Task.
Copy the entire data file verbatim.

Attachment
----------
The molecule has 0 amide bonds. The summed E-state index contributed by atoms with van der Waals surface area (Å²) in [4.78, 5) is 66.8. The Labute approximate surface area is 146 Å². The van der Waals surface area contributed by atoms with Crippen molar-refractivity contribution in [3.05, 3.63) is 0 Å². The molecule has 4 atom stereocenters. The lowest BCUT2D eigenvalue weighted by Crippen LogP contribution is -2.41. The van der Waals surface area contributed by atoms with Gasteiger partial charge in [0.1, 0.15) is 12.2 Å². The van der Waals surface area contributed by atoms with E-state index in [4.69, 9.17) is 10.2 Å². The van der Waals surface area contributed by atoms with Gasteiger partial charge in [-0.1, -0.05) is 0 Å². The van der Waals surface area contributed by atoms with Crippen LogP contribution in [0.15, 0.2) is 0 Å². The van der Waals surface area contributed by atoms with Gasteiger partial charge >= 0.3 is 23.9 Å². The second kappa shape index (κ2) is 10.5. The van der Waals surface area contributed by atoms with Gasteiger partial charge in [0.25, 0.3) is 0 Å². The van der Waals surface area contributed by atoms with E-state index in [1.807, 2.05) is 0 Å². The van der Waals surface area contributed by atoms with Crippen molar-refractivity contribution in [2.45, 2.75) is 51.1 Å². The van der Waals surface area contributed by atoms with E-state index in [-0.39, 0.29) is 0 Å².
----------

The molecule has 0 amide bonds. The summed E-state index contributed by atoms with van der Waals surface area (Å²) in [4.78, 5) is 66.8. The Labute approximate surface area is 146 Å². The van der Waals surface area contributed by atoms with Crippen molar-refractivity contribution in [3.05, 3.63) is 0 Å². The molecule has 4 atom stereocenters. The lowest BCUT2D eigenvalue weighted by Crippen LogP contribution is -2.41. The van der Waals surface area contributed by atoms with Gasteiger partial charge in [0.1, 0.15) is 12.2 Å². The van der Waals surface area contributed by atoms with E-state index in [4.69, 9.17) is 10.2 Å². The van der Waals surface area contributed by atoms with Gasteiger partial charge in [-0.1, -0.05) is 0 Å². The van der Waals surface area contributed by atoms with Crippen LogP contribution in [0.15, 0.2) is 0 Å². The van der Waals surface area contributed by atoms with Gasteiger partial charge >= 0.3 is 23.9 Å². The second kappa shape index (κ2) is 10.5. The van der Waals surface area contributed by atoms with Gasteiger partial charge in [0.25, 0.3) is 0 Å². The van der Waals surface area contributed by atoms with E-state index in [1.807, 2.05) is 0 Å². The van der Waals surface area contributed by atoms with Crippen molar-refractivity contribution in [2.45, 2.75) is 51.1 Å². The van der Waals surface area contributed by atoms with E-state index in [-0.39, 0.29) is 0 Å².